The high rate of cesarean births globally due to hereditary narrow pelvis genes

The high rate of cesarean births globally due to hereditary narrow pelvis genes0 out of 50 based on 0 voters.

A new research conducted by Austrian scientists and published in the journal Proceedings of the National Academy of Sciences has found that rate of cesarean sections globally have increased due to hereditary narrow pelvis genes from mother to daughter.

"Women with a very narrow pelvis would not have survived birth 100 years ago. But they do now thanks to modern medicine and pass on their genes encoding for a narrow pelvis to their daughters," said Dr Philipp Mitteroecker, of the department of theoretical biology at the University of Vienna, in an interview with BBC.

“Before, these genes would not have been passed from mother to child as both would have died in labour but due to medical intervention the rate of surgical births has increased from 30 in 1000 in the 1960s to 36 in 1000 births today.”

In Kenya for example, the rate of cesarean deliveries (c-sections) in the urban areas is 2.69 per cent; this is according to a World Health Organization (WHO) report and beyond narrow pelvis women who choose this type of birth sometimes do so due to fear of pain experienced during natural child birth.

“I had decided to go for a natural child birth from the minute I learnt that I was pregnant,” said Immaculate Gichuru, the mother of a three month baby. “Even the stories I heard from my friends about the pain experienced or the procedures involved did not scare me, then came the day of delivery.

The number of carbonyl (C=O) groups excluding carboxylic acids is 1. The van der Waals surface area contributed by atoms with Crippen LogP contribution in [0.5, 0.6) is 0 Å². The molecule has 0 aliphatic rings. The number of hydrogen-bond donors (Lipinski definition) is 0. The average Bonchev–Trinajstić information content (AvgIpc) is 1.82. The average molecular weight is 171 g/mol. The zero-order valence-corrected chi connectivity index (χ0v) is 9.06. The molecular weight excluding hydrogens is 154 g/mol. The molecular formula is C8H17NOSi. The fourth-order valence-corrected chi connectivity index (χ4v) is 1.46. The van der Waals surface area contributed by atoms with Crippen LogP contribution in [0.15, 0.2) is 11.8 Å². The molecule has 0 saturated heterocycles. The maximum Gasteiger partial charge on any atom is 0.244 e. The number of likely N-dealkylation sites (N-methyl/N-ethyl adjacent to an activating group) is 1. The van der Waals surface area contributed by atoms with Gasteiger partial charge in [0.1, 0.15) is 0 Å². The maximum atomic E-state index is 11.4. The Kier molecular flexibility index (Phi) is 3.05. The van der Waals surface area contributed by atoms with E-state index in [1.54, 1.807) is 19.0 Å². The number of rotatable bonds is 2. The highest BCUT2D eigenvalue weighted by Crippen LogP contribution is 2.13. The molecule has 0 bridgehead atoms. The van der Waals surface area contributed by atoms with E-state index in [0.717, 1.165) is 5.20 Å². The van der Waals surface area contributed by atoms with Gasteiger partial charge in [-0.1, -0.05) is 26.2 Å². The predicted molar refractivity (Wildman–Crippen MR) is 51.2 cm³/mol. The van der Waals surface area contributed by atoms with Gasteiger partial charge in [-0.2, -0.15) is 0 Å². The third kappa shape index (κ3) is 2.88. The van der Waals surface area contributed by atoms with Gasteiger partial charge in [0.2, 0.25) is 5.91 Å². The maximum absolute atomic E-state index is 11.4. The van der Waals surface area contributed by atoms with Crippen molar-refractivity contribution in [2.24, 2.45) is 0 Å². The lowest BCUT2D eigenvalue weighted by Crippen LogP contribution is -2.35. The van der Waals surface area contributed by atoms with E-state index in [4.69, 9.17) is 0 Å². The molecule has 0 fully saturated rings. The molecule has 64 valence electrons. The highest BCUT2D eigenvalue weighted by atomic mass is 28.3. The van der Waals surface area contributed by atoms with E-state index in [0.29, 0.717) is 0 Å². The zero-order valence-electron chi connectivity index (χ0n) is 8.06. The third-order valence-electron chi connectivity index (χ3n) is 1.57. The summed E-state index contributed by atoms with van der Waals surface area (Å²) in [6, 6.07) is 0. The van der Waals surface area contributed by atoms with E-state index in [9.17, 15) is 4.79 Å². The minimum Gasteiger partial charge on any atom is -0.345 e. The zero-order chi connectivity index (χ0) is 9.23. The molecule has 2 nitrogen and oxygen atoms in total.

“I was in labour for three hours already; the pain I experienced convinced me that I could not go through it. The doctor told I was not ready as my contractions were still far apart and I could not imagine labouring for another hour so I opted for a c-section.”

Other than narrow pelvis or fear of natural birth pain, the doctor also determines the type of birth the mother is to undergo based on her health and the child’s. “At the 36th week of pregnancy, depending on the baby’s and mother’s condition, the doctor makes a decision on whether she will give birth naturally or through a cesarean” said Dr. J Wainyoike Gichuhi, a consultant obstetrician and gynecologist.

“The position of the baby in the womb and the blood level of the mother, among other factors are some of the conditions are considered before determining the type of birth. It is advised to go through a caesarean birth if the child or mother’s lives are in danger but if the mother and baby are healthy, a natural birth is the best option.”

However for women who decide that a surgical birth is best, midwife, Lucy Muchiri advises on making an appointment in a private hospital instead of a public one.

“It is a major surgery, in private hospitals, they have the capacity to handle a cesarean birth in terms of surgical tools, staff on hand and operating rooms among other things compared to government hospitals where there is may be limited equipment. But keep in mind that private hospitals are also more expensive.”

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